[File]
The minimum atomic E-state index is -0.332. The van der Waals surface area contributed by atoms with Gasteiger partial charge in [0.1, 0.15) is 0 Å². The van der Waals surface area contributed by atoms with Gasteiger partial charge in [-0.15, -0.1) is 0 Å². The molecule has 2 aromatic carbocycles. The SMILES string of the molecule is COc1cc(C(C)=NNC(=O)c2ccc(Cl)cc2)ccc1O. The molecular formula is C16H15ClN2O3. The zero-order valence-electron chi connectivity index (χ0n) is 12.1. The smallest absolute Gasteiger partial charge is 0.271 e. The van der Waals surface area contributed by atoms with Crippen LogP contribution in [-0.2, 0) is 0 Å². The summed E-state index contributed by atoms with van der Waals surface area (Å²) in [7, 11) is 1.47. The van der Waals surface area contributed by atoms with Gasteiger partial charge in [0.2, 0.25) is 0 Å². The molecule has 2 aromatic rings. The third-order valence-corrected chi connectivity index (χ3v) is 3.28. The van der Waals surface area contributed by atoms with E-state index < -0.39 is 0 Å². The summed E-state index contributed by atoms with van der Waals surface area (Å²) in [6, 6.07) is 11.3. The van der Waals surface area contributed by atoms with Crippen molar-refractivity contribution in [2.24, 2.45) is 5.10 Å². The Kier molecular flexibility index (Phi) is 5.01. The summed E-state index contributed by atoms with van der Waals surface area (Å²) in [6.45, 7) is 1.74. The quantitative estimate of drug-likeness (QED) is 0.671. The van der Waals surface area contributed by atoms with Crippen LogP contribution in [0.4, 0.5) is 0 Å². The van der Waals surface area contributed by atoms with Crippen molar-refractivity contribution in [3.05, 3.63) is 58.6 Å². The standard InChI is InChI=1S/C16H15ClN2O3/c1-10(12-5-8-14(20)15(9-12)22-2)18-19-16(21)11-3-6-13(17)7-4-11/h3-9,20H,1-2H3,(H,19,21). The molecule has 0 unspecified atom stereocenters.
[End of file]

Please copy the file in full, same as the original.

The minimum atomic E-state index is -0.332. The van der Waals surface area contributed by atoms with Gasteiger partial charge in [0.1, 0.15) is 0 Å². The van der Waals surface area contributed by atoms with Gasteiger partial charge in [-0.15, -0.1) is 0 Å². The molecule has 2 aromatic carbocycles. The SMILES string of the molecule is COc1cc(C(C)=NNC(=O)c2ccc(Cl)cc2)ccc1O. The molecular formula is C16H15ClN2O3. The zero-order valence-electron chi connectivity index (χ0n) is 12.1. The smallest absolute Gasteiger partial charge is 0.271 e. The van der Waals surface area contributed by atoms with Crippen LogP contribution in [-0.2, 0) is 0 Å². The summed E-state index contributed by atoms with van der Waals surface area (Å²) in [7, 11) is 1.47. The van der Waals surface area contributed by atoms with Gasteiger partial charge in [0.2, 0.25) is 0 Å². The molecule has 2 aromatic rings. The third-order valence-corrected chi connectivity index (χ3v) is 3.28. The van der Waals surface area contributed by atoms with E-state index < -0.39 is 0 Å². The summed E-state index contributed by atoms with van der Waals surface area (Å²) in [6, 6.07) is 11.3. The van der Waals surface area contributed by atoms with Crippen molar-refractivity contribution in [2.24, 2.45) is 5.10 Å². The Kier molecular flexibility index (Phi) is 5.01. The summed E-state index contributed by atoms with van der Waals surface area (Å²) in [6.45, 7) is 1.74. The quantitative estimate of drug-likeness (QED) is 0.671. The van der Waals surface area contributed by atoms with Crippen LogP contribution in [0.4, 0.5) is 0 Å². The van der Waals surface area contributed by atoms with Crippen molar-refractivity contribution in [3.05, 3.63) is 58.6 Å². The standard InChI is InChI=1S/C16H15ClN2O3/c1-10(12-5-8-14(20)15(9-12)22-2)18-19-16(21)11-3-6-13(17)7-4-11/h3-9,20H,1-2H3,(H,19,21). The molecule has 0 unspecified atom stereocenters.